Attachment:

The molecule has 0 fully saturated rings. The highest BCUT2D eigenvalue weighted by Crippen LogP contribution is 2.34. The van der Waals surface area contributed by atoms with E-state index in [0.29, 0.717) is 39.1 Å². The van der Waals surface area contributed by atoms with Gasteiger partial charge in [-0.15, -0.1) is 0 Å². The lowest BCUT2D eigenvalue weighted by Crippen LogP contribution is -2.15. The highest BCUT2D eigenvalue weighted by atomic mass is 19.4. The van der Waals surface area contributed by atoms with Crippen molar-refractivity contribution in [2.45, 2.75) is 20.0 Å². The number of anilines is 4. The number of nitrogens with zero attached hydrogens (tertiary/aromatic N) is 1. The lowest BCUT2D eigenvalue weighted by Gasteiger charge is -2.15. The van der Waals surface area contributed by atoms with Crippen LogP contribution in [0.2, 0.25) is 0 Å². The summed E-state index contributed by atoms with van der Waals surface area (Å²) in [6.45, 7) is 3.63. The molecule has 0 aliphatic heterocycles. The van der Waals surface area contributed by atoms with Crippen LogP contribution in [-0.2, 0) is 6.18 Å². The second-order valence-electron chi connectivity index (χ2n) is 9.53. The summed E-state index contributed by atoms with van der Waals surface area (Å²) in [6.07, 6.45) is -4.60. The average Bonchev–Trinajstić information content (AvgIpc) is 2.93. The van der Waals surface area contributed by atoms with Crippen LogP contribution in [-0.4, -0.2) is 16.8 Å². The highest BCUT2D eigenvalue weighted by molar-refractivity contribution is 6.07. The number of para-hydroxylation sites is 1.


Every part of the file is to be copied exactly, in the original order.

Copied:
The molecule has 0 fully saturated rings. The highest BCUT2D eigenvalue weighted by Crippen LogP contribution is 2.34. The van der Waals surface area contributed by atoms with E-state index in [0.29, 0.717) is 39.1 Å². The van der Waals surface area contributed by atoms with Gasteiger partial charge in [-0.15, -0.1) is 0 Å². The lowest BCUT2D eigenvalue weighted by Crippen LogP contribution is -2.15. The highest BCUT2D eigenvalue weighted by atomic mass is 19.4. The van der Waals surface area contributed by atoms with Crippen molar-refractivity contribution in [2.45, 2.75) is 20.0 Å². The number of anilines is 4. The number of nitrogens with zero attached hydrogens (tertiary/aromatic N) is 1. The lowest BCUT2D eigenvalue weighted by Gasteiger charge is -2.15. The van der Waals surface area contributed by atoms with Crippen LogP contribution in [0.2, 0.25) is 0 Å². The summed E-state index contributed by atoms with van der Waals surface area (Å²) in [6.45, 7) is 3.63. The molecule has 0 aliphatic heterocycles. The van der Waals surface area contributed by atoms with Crippen LogP contribution in [-0.2, 0) is 6.18 Å². The second-order valence-electron chi connectivity index (χ2n) is 9.53. The summed E-state index contributed by atoms with van der Waals surface area (Å²) in [6.07, 6.45) is -4.60. The average Bonchev–Trinajstić information content (AvgIpc) is 2.93. The van der Waals surface area contributed by atoms with Crippen LogP contribution in [-0.4, -0.2) is 16.8 Å². The highest BCUT2D eigenvalue weighted by molar-refractivity contribution is 6.07. The number of para-hydroxylation sites is 1.